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ENAB stands for Evolution in the North American Basin


Project leaders: Ron Etter and Michael Rex, University of Massachusetts Boston


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This project, funded by the National Science Foundation (NSF), will sample the bathyal and abyssal fauna of the Western North Atlantic along a transect from Massachusetts (USA) to Bermuda. The aim is to quantify patterns of genetic variation in deep-sea mollusks to test several hypotheses about where and how evolution has unfolded in this vast ecosystem. During the last several decades, much has been learned about one dimension of deep-sea biodiversity – spatial variation of species diversity and its possible ecological causes.  The other dimension, the evolutionary origin, radiation and geographic spread of this rich and highly endemic fauna remain virtually unknown. These historical processes generate the deep-sea species pool, and can have a major impact on shaping large-scale contemporary patterns of marine diversity.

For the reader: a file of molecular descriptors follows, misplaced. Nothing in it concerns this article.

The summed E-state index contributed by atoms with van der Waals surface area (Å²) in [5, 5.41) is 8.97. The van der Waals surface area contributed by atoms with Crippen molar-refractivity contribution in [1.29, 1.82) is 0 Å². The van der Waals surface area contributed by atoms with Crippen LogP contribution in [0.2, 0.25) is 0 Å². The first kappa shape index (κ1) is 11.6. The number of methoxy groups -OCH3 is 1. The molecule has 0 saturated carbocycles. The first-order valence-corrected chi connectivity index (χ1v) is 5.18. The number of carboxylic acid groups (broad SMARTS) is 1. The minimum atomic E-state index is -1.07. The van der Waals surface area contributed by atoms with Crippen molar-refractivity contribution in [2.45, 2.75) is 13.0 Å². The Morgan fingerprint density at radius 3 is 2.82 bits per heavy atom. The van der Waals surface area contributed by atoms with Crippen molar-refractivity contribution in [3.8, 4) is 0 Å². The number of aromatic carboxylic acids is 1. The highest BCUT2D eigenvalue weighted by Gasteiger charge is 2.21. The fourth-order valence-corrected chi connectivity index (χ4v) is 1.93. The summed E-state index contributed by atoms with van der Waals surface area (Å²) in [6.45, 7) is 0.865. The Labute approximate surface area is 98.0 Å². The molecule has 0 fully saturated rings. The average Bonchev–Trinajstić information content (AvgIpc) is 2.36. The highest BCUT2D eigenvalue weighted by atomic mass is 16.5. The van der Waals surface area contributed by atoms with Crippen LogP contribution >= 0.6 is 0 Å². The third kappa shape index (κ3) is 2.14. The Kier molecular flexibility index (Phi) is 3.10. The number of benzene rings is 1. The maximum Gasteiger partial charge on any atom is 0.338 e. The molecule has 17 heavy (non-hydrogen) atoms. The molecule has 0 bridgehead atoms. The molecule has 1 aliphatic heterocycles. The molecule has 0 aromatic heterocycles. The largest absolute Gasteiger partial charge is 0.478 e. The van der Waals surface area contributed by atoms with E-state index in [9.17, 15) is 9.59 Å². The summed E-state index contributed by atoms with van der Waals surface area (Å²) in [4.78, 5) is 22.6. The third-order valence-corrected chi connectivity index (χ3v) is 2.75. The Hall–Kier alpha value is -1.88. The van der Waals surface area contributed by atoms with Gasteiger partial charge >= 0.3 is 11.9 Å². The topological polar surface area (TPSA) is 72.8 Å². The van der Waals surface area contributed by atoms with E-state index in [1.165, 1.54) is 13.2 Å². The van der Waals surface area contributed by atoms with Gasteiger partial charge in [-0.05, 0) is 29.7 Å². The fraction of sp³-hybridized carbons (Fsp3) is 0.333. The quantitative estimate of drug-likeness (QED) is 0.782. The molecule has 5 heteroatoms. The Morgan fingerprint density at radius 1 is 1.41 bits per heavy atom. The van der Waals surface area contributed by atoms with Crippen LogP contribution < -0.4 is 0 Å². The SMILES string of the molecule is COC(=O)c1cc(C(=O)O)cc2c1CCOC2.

Work will specifically address questions on 1) the geographic and bathymetric scales of the formation of new species, 2) the nature and scale of isolating barriers, 3) the role of evolution in creating geographic and bathymetric variation in biodiversity and 4) the direction in which the deep Atlantic was colonised and how rapidly evolving groups of species occurred (so-called radiation). The results will provide novel insights into the evolutionary-historical dimension of deep-sea biodiversity.



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